Refiners will be particularly interested in the developing works of the LBMA in relation to technical aspects of refining, casting and assaying of precious metals. I would commend the account of this seminar held in March this year to you, the details of which can be found on our website.
Let me conclude with a word on membership. This has grown steadily and encompasses all parts of the precious metals business. Our membership admission criteria are very strict and only suitably qualified and experienced companies will be able to join. In the past, we have not accepted applications from other associations but a recent change of policy will mean that suitable associations may apply to become LBMA associates.
To sum up the role of the LBMA, it is to ensure that the London Bullion market continues to serve the needs of its members and their customers around the world. If any of you have suggestions about how we can better achieve this goal, please do not speak to me!
Seriously, the executive will be genuinely pleased to hear from you at any time.
But for now I wish you a very successful and interesting conference. I hope that by tomorrow afternoon, you will consider your time here in Montreal to have been well spent.
Ladies and gentlemen, thank you for your attention.
LBMA -Montreal, September 19, 2011
What a difference 10 years can make
By Pierre Lassonde
Ladies and gentlemen, dear friends, welcome
Bienvenue a Montreal, my hometown, hockey capital
of the world as well as maple syrup pancake and Poutine. A French-Canadian delicacy invented by a lumberjack! Don't miss it, even McDonald's carries it.
Ten years ago I was a speaker at the LBMA Istanbul
conference. It was a wonderful venue and a magical place that left a permanent reminder with me as I met a very attractive banker who was to become my wife!
Attending a gold conference in those dog days of the
gold market was like going to a church service. The rooms were mostly empty with only a few old people in the back. At ·gold shows there were, in street parlance, more sharks than fish! All sellers, no buyers.
In May 2001, the Dow Jones Industrial average, the bell weather of US and to some extent global economic activity, stood at 10. 735 having broken the 10.000 level just a few months earlier. The US three month T-bill interest rates were 3.9°/o and the Federal Fund rate was set at 6%. Today both rates are near zero. The US dollar was the currency of choice and bought 1.12 Euros. Europe was affordable if not downright cheap. Today the US dollar buys you 0.69 of a Euro or 40% less. Ouch!
In 2000, the USA with a population of 280M people consumed 7.2bn barrels of oil. (25 barrels per person) while China with 1.2bn people consumed 1.8bn barrels (1.5 barrels per person). In 2010 the USA oil consumption was in retreat to 22.6 barrels per person while China had jumped to 2. 75 barrels per person. Economic development requires a lot of energy and that trend is far from over. Finally, China's Foreign Exchange reserves which stood at US $166bn in 2000 are today over US $3.1 00bn. These last statistics are there to give you a glimpse of the role China is playing not only in the gold market but in the entire commodity spectrum.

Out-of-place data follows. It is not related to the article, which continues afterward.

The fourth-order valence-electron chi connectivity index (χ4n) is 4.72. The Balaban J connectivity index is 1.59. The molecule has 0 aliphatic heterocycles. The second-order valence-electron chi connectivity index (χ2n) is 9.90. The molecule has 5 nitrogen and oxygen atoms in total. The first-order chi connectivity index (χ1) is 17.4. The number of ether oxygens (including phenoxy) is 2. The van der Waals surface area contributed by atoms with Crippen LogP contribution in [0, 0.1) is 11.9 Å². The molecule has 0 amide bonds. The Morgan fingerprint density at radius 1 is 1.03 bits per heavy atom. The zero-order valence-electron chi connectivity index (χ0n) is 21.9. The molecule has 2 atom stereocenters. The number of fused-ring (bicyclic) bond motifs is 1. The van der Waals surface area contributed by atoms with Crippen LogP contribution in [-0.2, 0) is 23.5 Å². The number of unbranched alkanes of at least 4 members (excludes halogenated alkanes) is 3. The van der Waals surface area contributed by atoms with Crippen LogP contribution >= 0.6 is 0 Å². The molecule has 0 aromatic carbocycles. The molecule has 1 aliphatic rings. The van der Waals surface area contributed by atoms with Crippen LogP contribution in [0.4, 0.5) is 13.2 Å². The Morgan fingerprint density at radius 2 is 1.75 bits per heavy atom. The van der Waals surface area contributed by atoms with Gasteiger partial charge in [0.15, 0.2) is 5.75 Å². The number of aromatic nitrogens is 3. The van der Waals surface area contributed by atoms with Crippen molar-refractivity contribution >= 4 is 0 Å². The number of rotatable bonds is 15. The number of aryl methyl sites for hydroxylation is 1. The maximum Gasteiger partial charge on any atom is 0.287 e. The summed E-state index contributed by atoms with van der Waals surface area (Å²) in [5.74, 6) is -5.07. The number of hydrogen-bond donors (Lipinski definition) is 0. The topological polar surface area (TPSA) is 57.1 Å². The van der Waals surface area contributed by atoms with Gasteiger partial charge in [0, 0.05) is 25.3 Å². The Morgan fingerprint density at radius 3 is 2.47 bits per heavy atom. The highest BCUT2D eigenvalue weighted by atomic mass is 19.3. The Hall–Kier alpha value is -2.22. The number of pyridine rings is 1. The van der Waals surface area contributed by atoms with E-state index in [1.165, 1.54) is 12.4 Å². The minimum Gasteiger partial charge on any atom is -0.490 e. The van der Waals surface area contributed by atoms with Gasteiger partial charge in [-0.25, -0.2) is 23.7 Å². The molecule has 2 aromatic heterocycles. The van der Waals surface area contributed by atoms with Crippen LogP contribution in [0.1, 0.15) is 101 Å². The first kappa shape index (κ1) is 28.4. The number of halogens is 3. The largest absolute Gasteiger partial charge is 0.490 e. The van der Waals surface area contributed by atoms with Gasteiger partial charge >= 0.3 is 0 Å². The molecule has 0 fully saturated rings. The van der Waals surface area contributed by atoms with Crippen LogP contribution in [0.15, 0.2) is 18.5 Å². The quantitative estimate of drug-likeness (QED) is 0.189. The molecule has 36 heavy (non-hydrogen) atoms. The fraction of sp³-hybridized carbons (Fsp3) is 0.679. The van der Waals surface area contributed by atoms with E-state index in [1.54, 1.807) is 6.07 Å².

Now let me remind you of the state of the gold market for the year 2000: That year European Central Banks sold 479T of gold, the global producer hedge book totalled 3,063T, mine production was at record 2,620T with a total cost of production of $319/oz and gold hit rock bottom in April 2011 at $256/oz. It couldn't get any worse and it didn't.
Let's look at the big picture then and the key themes that have developed in the last decade.
1. Central Banks went from sellers to buyers.
2. Producer hedging is dead.
3. Investment Demand has grown from 4°/o to 37%.
4. Jewellery Demand has collapsed from 84% to less than 50%.
5. Recycled gold pushed by higher gold price has more than doubled from 17% to 39% of total supply.
The two components of the gold market that have not changed:
1. Technology Demand has stayed constant at 12% of Demand.
2. Mine production has essentially been flat even though as a percent of Supply it fell from 70% to 61%.
From the mid 1990s the European Central Bankers started to exhibit all the traits of the "Jail Break" syndrome. It was who could sell that useless yellow metal the fastest before the price dropped to zero and those tens of thousands of tons in their vault turned to dust. The lure of the US dollar was just too great. It was the Reserve Currency of choice and paid interest rates while gold just sat there gathering dust and costing money to store.
They sold more than 5,000T and lived to regret it. I should have entitled this slide "the Biggest Losers" but the point is made. The biggest surprise to many is that Switzerland followed by France lead the parade with the UK in third place. The total notional lost, at $1.800 gold, is over $200 Billion. It makes the Greek crisis look like chump change. Just as instructive, looks who's not there, Germany and Italy, the second and third largest holders after the USA. Italy has been in trouble before and pledged part of their gold reserves to refinance. It's far from impossible, in fact I say it's most probable that in the next two years they do it again. Their 2,452T of gold at $1.800 is worth over $145 Billion. Enough to plug a hole or two! It also comforts me that the European Central Bankers responsible for the sale of the gold of their countries have since been promoted to handle the global financial crisis! The gold market is in good hands.